At this point, add your fixings- whatever your little heart desires. Worried about calories? Try cooking some diced apples separately with a bit of cinnamon to intensify their sweetness, then add them in at the end of cooking. Small amounts of banana pack quite a bit of a sweet hit. Go easy on the added nuts – they add calories rapidly, yet very small amounts still add crunch and can be a healthy, delicious addition to your bowl. 

If you want to beef up your oatmeal with more protein, whisk in some egg whites to improve the protein profile. You won’t taste them, and in fact the addition will make them creamier. I’ll share a few variations that rocked my socks. You ready for the fun part? Here are my favorite recipes. Let’s do dis.

Sweet and Spicy Buttermilk Oatmeal with Peaches and Blueberries

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I adapted this recipe from Saveur Magazine, decreasing the fat and sugar a bit by going easy on the butter and choosing a mix of unsweetened dried fruit and fresh berries. Instead of adding nuts to the mix, I choose to sprinkle them on as I eat a bowl so they remain toasty and crunchy. I never know what to do with leftover buttermilk from recipes – here’s a delicious solution. 

Ingredients:
1 tbsp. unsalted butter

1 cup steel-cut oats
1 tsp. ground cinnamon
12 tsp. ground green cardamom
14 tsp. ground star anise
1 (1”) piece ginger, peeled and mashed into a paste (I used 2 tsp of refrigerated ginger paste, which I found next to the fresh herbs in the grocery store). 
12 tsp. kosher salt
34 cup buttermilk
14 cup whole milk
1 tbsp. honey
12 cup unsweetened dried peaches, chopped (I had some of these on hand as a treat. Sweetened dried fruit is basically candy in terms of sugar content. This is a bit better. Better still would be fresh peaches, but I was fresh out. Boooo.)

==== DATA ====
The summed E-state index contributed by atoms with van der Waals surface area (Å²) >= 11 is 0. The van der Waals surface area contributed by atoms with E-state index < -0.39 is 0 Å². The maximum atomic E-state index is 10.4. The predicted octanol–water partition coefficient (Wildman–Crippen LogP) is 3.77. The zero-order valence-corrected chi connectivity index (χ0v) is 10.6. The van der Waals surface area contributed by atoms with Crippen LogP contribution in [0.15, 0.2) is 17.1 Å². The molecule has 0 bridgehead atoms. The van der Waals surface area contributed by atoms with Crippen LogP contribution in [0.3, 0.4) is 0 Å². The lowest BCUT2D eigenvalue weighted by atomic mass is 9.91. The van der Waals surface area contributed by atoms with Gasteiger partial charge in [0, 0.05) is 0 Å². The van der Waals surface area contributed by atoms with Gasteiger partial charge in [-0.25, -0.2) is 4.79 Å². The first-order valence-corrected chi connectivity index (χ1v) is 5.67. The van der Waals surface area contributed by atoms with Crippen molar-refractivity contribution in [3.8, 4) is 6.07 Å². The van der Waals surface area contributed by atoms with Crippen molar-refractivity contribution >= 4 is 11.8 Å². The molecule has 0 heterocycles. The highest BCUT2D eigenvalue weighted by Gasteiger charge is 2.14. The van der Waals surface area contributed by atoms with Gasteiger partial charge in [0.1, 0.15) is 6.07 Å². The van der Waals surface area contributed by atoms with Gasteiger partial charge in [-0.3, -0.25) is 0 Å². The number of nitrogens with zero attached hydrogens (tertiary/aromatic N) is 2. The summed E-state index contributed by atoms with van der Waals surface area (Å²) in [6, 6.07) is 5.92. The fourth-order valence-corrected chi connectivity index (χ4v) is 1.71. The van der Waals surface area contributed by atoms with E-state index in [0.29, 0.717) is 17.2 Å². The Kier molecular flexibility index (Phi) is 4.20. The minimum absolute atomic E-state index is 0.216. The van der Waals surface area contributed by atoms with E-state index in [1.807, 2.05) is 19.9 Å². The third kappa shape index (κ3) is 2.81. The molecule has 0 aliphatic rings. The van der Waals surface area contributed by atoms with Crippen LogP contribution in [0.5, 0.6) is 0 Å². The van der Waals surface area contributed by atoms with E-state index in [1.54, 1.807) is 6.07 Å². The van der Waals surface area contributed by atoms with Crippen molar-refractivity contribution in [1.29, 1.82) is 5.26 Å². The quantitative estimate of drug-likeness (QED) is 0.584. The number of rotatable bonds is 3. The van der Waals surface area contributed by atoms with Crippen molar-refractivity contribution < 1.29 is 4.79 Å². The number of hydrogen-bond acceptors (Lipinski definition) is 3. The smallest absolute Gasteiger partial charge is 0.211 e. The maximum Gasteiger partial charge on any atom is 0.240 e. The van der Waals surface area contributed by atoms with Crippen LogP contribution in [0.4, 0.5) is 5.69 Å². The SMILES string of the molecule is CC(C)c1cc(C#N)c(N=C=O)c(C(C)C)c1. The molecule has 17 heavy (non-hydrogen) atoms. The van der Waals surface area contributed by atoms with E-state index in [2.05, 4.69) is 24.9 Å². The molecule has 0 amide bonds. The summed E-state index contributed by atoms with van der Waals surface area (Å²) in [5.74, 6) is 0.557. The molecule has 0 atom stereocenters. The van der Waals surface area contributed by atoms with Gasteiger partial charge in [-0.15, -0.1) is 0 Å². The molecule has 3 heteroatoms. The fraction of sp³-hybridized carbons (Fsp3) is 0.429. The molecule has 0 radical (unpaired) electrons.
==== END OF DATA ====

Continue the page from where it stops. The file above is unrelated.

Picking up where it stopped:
12 cup fresh blueberries
Orange marmalade or raspberry jam, for serving (optional – if I do this, I use low sugar jam. The oatmeal is already fairly sweet.)
1 tsp of chopped toasted pecans per bowl, for serving.

Instructions:
Melt your butter in a 4 to 6 quart saucepan. Pour in your spices, oats, and ginger.  Toast for a few minutes until everything smells fantastic and the oats are a bit toasted. This will seriously only take a wee bit of time, so don’t wander away.

I know I said to add your oats to boiling water, but in this recipe, just stir your salt and water right into the pot you are using for the oats. Bring it all to a boil and stir until the oatmeal is thick and tender. 

Next, add your milks and simmer another 5-10 minutes until the oatmeal is thick again. Toss in your fruit, give it some stirs for another minute or two, and serve with optional toppings. 

Serves: 4-6 depending on how big you like your bowls.

Lemon Ricotta Oatmeal
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I wasn’t sure if I’d like this. I adapted this recipe from an idea I found in Cooking Light magazine awhile ago.  Mint in oatmeal seems weird – yet it’s in dessert all the time. It meshes beautifully with the lemon. I prepare the ricotta mixture separately and then just dollop a few tablespoons into my oats each time I eat them. 

Ingredients 
1 bowl Prepared, plain steel-cut oatmeal
2 Tbsp Ricotta blend:for the blend, mix 1/2 cup part-skim ricotta cheese, the zest and juice of a lemon, plus a tablespoon or two of honey, depending on how sweet you like it. Taste it and adjust. Store extra mix in the fridge for another day’s bowl. Or later that day – I’d never judge you for that.

Instructions:
Scoop 2 tablespoons of your ricotta mix on top of your oats, and garnish with mint, you fancy pants. I think this would be lovely with fresh berries added too. Go crazy. 

Shakshuka on Oats
shakshuka

I’m enamored with shakshuka lately, the North African dish that is super popular all over the middle east, and more recently in the states too. It’s a spicy, tomatoey egg dish that will blow your socks off. My favorite recipe for shakshuka is from David Lebovitz, so check that out here to get the recipe for the sauce and his instructions. I prepare batches of the sauce ahead of time and make single serving portions. Traditionally, the runny eggs and sauce should be mopped up with wonderful bread. But if you have plain oatmeal to use, why not spice it up with a serving of shakshuka? Just slide a prepared serving right onto your bowl of oats.